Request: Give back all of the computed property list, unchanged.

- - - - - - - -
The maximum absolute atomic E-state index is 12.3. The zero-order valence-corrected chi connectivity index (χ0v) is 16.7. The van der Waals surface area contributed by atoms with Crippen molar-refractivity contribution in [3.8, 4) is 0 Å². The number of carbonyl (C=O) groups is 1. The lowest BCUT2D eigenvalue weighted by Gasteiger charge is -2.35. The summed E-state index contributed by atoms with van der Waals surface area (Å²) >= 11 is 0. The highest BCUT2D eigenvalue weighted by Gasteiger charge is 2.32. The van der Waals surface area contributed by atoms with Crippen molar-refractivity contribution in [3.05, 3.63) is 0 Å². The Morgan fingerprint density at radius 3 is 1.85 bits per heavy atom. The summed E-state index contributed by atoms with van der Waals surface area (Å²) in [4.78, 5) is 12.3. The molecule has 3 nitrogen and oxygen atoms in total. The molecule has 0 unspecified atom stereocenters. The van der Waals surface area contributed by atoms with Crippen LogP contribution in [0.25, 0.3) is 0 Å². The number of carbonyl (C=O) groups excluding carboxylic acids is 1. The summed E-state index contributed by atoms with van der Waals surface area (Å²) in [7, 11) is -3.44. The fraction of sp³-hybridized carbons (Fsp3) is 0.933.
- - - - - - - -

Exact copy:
The maximum absolute atomic E-state index is 12.3. The zero-order valence-corrected chi connectivity index (χ0v) is 16.7. The van der Waals surface area contributed by atoms with Crippen molar-refractivity contribution in [3.8, 4) is 0 Å². The number of carbonyl (C=O) groups is 1. The lowest BCUT2D eigenvalue weighted by Gasteiger charge is -2.35. The summed E-state index contributed by atoms with van der Waals surface area (Å²) >= 11 is 0. The highest BCUT2D eigenvalue weighted by Gasteiger charge is 2.32. The van der Waals surface area contributed by atoms with Crippen molar-refractivity contribution in [3.05, 3.63) is 0 Å². The Morgan fingerprint density at radius 3 is 1.85 bits per heavy atom. The summed E-state index contributed by atoms with van der Waals surface area (Å²) in [4.78, 5) is 12.3. The molecule has 3 nitrogen and oxygen atoms in total. The molecule has 0 unspecified atom stereocenters. The van der Waals surface area contributed by atoms with Crippen LogP contribution in [0.25, 0.3) is 0 Å². The number of carbonyl (C=O) groups excluding carboxylic acids is 1. The summed E-state index contributed by atoms with van der Waals surface area (Å²) in [7, 11) is -3.44. The fraction of sp³-hybridized carbons (Fsp3) is 0.933.